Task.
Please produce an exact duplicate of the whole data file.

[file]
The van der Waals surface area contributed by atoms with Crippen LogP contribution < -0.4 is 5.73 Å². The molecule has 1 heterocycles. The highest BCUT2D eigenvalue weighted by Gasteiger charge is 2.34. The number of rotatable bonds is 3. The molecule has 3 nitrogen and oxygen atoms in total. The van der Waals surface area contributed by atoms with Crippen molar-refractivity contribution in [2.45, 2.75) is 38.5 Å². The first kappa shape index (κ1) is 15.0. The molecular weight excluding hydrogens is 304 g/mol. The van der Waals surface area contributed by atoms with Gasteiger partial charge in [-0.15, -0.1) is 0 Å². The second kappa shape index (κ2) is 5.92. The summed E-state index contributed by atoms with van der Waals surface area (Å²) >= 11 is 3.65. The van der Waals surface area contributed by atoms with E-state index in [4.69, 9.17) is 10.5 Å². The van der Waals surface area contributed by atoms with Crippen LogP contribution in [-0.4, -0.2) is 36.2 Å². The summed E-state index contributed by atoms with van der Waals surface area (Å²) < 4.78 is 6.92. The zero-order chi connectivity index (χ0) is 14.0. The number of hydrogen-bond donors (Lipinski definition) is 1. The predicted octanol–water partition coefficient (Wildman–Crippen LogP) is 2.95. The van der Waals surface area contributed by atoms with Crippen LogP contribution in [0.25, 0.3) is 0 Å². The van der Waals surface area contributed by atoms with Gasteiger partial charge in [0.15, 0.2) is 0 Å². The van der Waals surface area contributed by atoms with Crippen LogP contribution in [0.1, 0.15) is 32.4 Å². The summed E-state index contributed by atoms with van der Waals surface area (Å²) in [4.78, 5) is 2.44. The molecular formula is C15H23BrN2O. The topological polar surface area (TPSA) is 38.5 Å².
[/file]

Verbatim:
The van der Waals surface area contributed by atoms with Crippen LogP contribution < -0.4 is 5.73 Å². The molecule has 1 heterocycles. The highest BCUT2D eigenvalue weighted by Gasteiger charge is 2.34. The number of rotatable bonds is 3. The molecule has 3 nitrogen and oxygen atoms in total. The van der Waals surface area contributed by atoms with Crippen molar-refractivity contribution in [2.45, 2.75) is 38.5 Å². The first kappa shape index (κ1) is 15.0. The molecular weight excluding hydrogens is 304 g/mol. The van der Waals surface area contributed by atoms with Gasteiger partial charge in [-0.15, -0.1) is 0 Å². The second kappa shape index (κ2) is 5.92. The summed E-state index contributed by atoms with van der Waals surface area (Å²) >= 11 is 3.65. The van der Waals surface area contributed by atoms with E-state index in [4.69, 9.17) is 10.5 Å². The van der Waals surface area contributed by atoms with Crippen LogP contribution in [-0.4, -0.2) is 36.2 Å². The summed E-state index contributed by atoms with van der Waals surface area (Å²) < 4.78 is 6.92. The zero-order chi connectivity index (χ0) is 14.0. The number of hydrogen-bond donors (Lipinski definition) is 1. The predicted octanol–water partition coefficient (Wildman–Crippen LogP) is 2.95. The van der Waals surface area contributed by atoms with Crippen LogP contribution in [0.25, 0.3) is 0 Å². The van der Waals surface area contributed by atoms with Gasteiger partial charge in [0.15, 0.2) is 0 Å². The van der Waals surface area contributed by atoms with Crippen LogP contribution in [0.1, 0.15) is 32.4 Å². The summed E-state index contributed by atoms with van der Waals surface area (Å²) in [4.78, 5) is 2.44. The molecular formula is C15H23BrN2O. The topological polar surface area (TPSA) is 38.5 Å².